The role of social and right-wing media in priming the base for the claim that the election was fraudulent is by now well understood. The role of the faith-based messaging sphere is less well appreciated. Pastors, congregations and the religious media are among the most trusted sources of information for many voters. Christian nationalist leaders have established richly funded national organizations and initiatives to exploit this fact. The repeated message that they sought to deliver through these channels is that outside sources of information are simply not credible. The creation of an information bubble, impervious to correction, was the first prerequisite of Mr. Trump’s claim.
The coup attempt also would not have been possible without the unshakable sense of persecution that movement leaders have cultivated among the same base of voters. Christian nationalism today begins with the conviction that conservative Christians are the most oppressed group in American society. Among leaders of the movement, it is a matter of routine to hear talk that they are engaged in a “battle against tyranny,” and that the Bible may soon be outlawed.
A final precondition for the coup attempt was the belief, among the target population, that the legitimacy of the United States government derives from its commitment to a particular religious and cultural heritage, and not from its democratic form. It is astonishing to many that the leaders of the Jan. 6 attack on the constitutional electoral process styled themselves as “patriots.” But it makes a glimmer of sense once you understand that their allegiance is to a belief in blood, earth and religion, rather than to the mere idea of a government “of the people, by the people, for the people.”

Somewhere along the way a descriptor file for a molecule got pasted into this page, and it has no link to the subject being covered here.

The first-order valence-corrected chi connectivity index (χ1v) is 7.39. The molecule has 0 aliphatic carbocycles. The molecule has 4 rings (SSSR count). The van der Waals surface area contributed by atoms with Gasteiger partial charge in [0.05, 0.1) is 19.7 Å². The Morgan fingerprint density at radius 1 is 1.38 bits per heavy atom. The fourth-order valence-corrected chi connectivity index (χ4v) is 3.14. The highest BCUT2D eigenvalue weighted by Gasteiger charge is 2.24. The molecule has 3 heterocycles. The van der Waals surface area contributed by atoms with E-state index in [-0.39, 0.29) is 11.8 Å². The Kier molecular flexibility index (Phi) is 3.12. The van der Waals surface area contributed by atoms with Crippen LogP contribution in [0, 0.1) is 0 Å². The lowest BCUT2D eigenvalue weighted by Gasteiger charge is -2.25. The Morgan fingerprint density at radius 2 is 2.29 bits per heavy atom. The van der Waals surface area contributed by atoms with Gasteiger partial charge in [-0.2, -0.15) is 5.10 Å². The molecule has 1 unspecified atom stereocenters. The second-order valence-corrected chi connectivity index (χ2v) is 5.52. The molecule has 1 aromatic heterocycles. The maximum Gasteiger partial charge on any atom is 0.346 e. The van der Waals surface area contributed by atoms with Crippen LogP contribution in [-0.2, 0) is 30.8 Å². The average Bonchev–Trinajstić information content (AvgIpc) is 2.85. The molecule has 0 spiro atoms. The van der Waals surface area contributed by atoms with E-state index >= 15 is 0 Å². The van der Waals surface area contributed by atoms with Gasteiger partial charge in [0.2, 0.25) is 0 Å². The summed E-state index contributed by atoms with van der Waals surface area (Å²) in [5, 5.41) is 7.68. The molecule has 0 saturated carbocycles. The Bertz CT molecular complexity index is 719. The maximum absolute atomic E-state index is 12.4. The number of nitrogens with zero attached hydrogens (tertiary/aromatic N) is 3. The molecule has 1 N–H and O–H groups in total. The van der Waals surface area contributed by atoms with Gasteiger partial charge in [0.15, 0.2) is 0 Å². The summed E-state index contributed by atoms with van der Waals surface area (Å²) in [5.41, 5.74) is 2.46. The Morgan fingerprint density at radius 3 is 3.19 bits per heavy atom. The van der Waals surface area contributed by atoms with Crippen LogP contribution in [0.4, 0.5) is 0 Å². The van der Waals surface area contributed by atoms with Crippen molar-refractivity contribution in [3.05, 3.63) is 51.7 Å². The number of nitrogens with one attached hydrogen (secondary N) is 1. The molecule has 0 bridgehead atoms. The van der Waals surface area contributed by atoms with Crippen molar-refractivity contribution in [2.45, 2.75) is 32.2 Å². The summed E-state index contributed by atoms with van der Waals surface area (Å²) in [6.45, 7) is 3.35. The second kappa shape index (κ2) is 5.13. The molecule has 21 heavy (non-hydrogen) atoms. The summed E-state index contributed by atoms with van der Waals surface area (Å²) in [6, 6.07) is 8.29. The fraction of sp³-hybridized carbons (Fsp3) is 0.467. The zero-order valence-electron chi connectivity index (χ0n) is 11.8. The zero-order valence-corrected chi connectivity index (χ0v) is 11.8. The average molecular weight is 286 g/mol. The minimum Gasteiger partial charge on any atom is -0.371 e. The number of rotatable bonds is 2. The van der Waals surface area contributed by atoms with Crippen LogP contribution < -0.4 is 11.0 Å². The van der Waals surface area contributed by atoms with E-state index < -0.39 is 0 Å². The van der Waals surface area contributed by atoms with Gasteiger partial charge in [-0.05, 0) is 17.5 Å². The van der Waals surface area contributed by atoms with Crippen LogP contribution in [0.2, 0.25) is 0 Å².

Of all the remembrances of January 6, the most searing for me was a simple tweet thread. It came from a Presbyterian pastor named Duke Kwon, and it was a photo compilation of Christian imagery on January 6. There were crosses, Bibles, public prayers, and Christian flags amid the tear gas. In fact, Christian flags and symbols were on the front lines of the fighting, carried like men used to carry regimental colors into battle.
It’s hard to think of the worst image, but the picture below—which combines the Christian flag with an American flag and a Trump flag—almost perfectly captures the syncretism of Trumpist Christianity:
I’ve written at length about Christian nationalism generally and the specific version of Christianity that was suffused throughout Trump’s effort to steal a national election. But I want to write about something a bit different, about the definition of a “Christian nation” and the sense that America is (or was) a Christian nation that is now moving to a “post-Christian” future where it will become increasingly difficult for faithful Christians to find a home here and to feel welcome in their own communities.
But as much hostility as I’ve seen and experienced from some secular leftists in response to the public expression of my Christian values, nothing compares to hostility I’ve seen and experienced from self-identified Christians when I rooted my opposition to Donald Trump in the same Christian values that sometimes earned me scorn in the Ivy League.
In other words, Christians were more hostile to my public expressions of my values than the secular left ever was. And I’m far from alone. Where does that cut on the question of whether it’s easy or hard to publicly and authentically live out your Christian faith? And who’s hostile to that faith?